Earlier this month, a Texas federal judge rejected a data breach plaintiff’s claim of a relaxed standard for Article III standing based on the “heightened risks” posed by potential identity theft and security fraud. The court ruled that despite the possibility that thieves could drain her back accounts, charge her credit cards, and perpetrate tax, medical, and insurance fraud, the plaintiff’s injuries were not “imminent” or “certainly impending,” as required under Constitutional precedent. As such, the court held that the plaintiff lacked standing to sue.
Although some courts have recently shown a willingness to recognize standing for victims of hackers who deliberately target and intentionally misappropriate stolen information, this case illustrates that data breach plaintiffs still face an uphill battle in bringing suit for intangible damages. See, e.g., In re Adobe Sys., Inc. Privacy Litig., No. 13-CV-05226-LHK (N.D. Cal. Sept. 4, 2014).
One year ago, St. Joseph Services Corporation and St. Joseph Regional Health Center (collectively “St. Joseph”), reported that hackers had infiltrated its computer network and gained access to the names, social security numbers, birthdates, addresses, medical records, and bank account information of approximately 405,000 patients. The Texas-based healthcare provider arranged to provide potentially affected patients with one year of free credit monitoring and identity theft protection. It also encouraged victims to take steps to safeguard personal information by monitoring credit reports and account statements.
Named plaintiff Beverly Peters, a former patient of St. Joseph, sued the healthcare provider via class action for violations of the Fair Credit Reporting ACT (FCRA), claiming that but for its failure to safeguard her personal information and notify her of the breach in a timely way, her identity would not have been exposed, stolen, or misused. Specifically, she alleged that individuals fraudulently attempted to access her Amazon.com account and make retail purchases with her Discover card. She also reported receiving unsolicited telephone and email communications from medical products and service companies. In this way, she and other class members were particularly vulnerable to future attacks by thieves seeking to commit any number of identity theft-related crimes.
In order to satisfy Constitutional requirements for standing, plaintiffs must establish the existence of an injury that is “concrete, particularized, and either actual or imminent.” Clapper v. Amnesty Intern. USA, 133 S. Ct. 1138, 1147 (2013). Prior to Clapper, a split existed among the Third, Seventh, and Ninth Circuits over whether the increased risk of harm to victims of data security breaches constituted “imminent injury” under Article III. See e.g., Pisciotta v. Old National Bancorp, 499 F.3d 629 (7th Cir. 2007); Krottner v. Starbucks Corp., 628 F.3d 1139 (9th Cir. 2010) (finding such risk sufficient to confer standing); but see Reilly v. Ceridian Corp., 664 F.3d 38 (3d Cir. 2011) (holding that risk falls short of Constitutional requirements). Clapper, however, resolved the split and held that a threatened injury must be “certainly impeding” in order to satisfy Article III standing. Clapper, 133 S. Ct. at 1147. In other words, data breach plaintiffs who do not suffer actual misuse of stolen information may be left without a remedy.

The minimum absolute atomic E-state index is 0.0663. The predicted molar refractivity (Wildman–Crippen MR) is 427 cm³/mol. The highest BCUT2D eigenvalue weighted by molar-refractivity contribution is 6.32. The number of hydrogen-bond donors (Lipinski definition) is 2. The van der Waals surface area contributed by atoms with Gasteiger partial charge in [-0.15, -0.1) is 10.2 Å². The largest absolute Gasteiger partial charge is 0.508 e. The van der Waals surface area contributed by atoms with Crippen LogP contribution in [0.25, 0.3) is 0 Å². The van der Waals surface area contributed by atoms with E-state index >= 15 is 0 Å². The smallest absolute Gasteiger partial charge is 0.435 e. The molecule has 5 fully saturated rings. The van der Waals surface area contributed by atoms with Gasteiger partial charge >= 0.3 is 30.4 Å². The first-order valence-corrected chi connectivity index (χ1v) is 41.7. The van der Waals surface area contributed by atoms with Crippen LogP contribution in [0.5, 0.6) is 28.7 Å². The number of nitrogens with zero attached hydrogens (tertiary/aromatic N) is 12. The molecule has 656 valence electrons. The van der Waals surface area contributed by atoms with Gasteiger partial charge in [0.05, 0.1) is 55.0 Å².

Like many other data breach defendants in the wake of Clapper, St. Joseph moved to dismiss for lack of standing. Specifically, St. Joseph emphasized that Discover never charged Peters for the fraudulent purchase, closed her account to prevent future fraud, and issued her a new secure card. St. Joseph further noted that Peters changed her Amazon.com and Yahoo passwords after her accounts had been compromised. In this way, they argued, Peters did not suffer a quantifiable actual or imminent injury as a result of the data breach.
Southern District Judge Kenneth Hoyt agreed, reiterating that Peters could not describe her injuries without beginning the explanation with the word “if.” The court explained that Peters’s theory of standing relied on a “highly attenuated chain of possibilities” and, as such, failed to satisfy the requirement that the threatened injury be “certainly impending.” In other words, the court concluded, her alleged future injuries were speculative at best.
The court further rejected Peters’s assertion that she suffered present injury because the risk of surveillance forced her to take costly and burdensome measures to protect the confidentiality of her identity. It explained that costs incurred to monitor “hypothetical future criminal acts” are not “actual injuries” that confer standing. Clapper, 133 S. Ct. at 1150-51 (reasoning that otherwise, “enterprising plaintiffs would be able to secure a lower standard for Article III standing simply by making an expenditure based on nonparanoid fear”). Rather, prophylactic spending to monitor credit services and “ease fears of future third-party criminality” were speculative measures not proximately caused by St. Joseph’s conduct. As such, the court granted the motion to dismiss.
This case demonstrates the difficulty for data breach plaintiffs to bring suit, particularly where damages are intangible or impending. Although sweeping attacks on corporate technology systems continue to occur with increased frequency, victims face an uphill battle in securing judicial relief.